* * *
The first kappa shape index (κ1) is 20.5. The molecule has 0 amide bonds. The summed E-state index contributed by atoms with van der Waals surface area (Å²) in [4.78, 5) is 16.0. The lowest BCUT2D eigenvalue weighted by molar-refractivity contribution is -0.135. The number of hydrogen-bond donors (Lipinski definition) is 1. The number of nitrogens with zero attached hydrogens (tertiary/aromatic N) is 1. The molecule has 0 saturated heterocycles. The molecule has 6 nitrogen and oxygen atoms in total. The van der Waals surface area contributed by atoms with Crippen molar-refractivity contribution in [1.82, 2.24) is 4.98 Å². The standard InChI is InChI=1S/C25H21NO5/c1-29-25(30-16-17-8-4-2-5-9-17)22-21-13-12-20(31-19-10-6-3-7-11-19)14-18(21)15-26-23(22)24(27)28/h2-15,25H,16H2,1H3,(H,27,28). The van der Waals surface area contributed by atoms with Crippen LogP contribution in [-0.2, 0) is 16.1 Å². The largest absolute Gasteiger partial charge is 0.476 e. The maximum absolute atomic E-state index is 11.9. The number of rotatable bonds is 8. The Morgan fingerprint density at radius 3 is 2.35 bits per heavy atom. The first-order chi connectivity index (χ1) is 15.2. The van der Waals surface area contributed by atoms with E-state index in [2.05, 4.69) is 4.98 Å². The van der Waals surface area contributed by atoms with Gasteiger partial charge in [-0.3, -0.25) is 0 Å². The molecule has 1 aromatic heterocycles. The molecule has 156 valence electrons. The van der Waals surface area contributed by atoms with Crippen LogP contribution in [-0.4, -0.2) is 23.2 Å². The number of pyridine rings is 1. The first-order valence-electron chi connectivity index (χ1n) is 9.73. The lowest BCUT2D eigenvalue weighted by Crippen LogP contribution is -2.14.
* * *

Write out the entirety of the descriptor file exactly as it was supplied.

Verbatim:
The first kappa shape index (κ1) is 20.5. The molecule has 0 amide bonds. The summed E-state index contributed by atoms with van der Waals surface area (Å²) in [4.78, 5) is 16.0. The lowest BCUT2D eigenvalue weighted by molar-refractivity contribution is -0.135. The number of hydrogen-bond donors (Lipinski definition) is 1. The number of nitrogens with zero attached hydrogens (tertiary/aromatic N) is 1. The molecule has 0 saturated heterocycles. The molecule has 6 nitrogen and oxygen atoms in total. The van der Waals surface area contributed by atoms with Crippen molar-refractivity contribution in [1.82, 2.24) is 4.98 Å². The standard InChI is InChI=1S/C25H21NO5/c1-29-25(30-16-17-8-4-2-5-9-17)22-21-13-12-20(31-19-10-6-3-7-11-19)14-18(21)15-26-23(22)24(27)28/h2-15,25H,16H2,1H3,(H,27,28). The van der Waals surface area contributed by atoms with Crippen LogP contribution in [-0.2, 0) is 16.1 Å². The largest absolute Gasteiger partial charge is 0.476 e. The maximum absolute atomic E-state index is 11.9. The number of rotatable bonds is 8. The Morgan fingerprint density at radius 3 is 2.35 bits per heavy atom. The first-order chi connectivity index (χ1) is 15.2. The van der Waals surface area contributed by atoms with E-state index in [2.05, 4.69) is 4.98 Å². The van der Waals surface area contributed by atoms with Gasteiger partial charge in [-0.3, -0.25) is 0 Å². The molecule has 1 aromatic heterocycles. The molecule has 156 valence electrons. The van der Waals surface area contributed by atoms with Crippen LogP contribution in [-0.4, -0.2) is 23.2 Å². The number of pyridine rings is 1. The first-order valence-electron chi connectivity index (χ1n) is 9.73. The lowest BCUT2D eigenvalue weighted by Crippen LogP contribution is -2.14.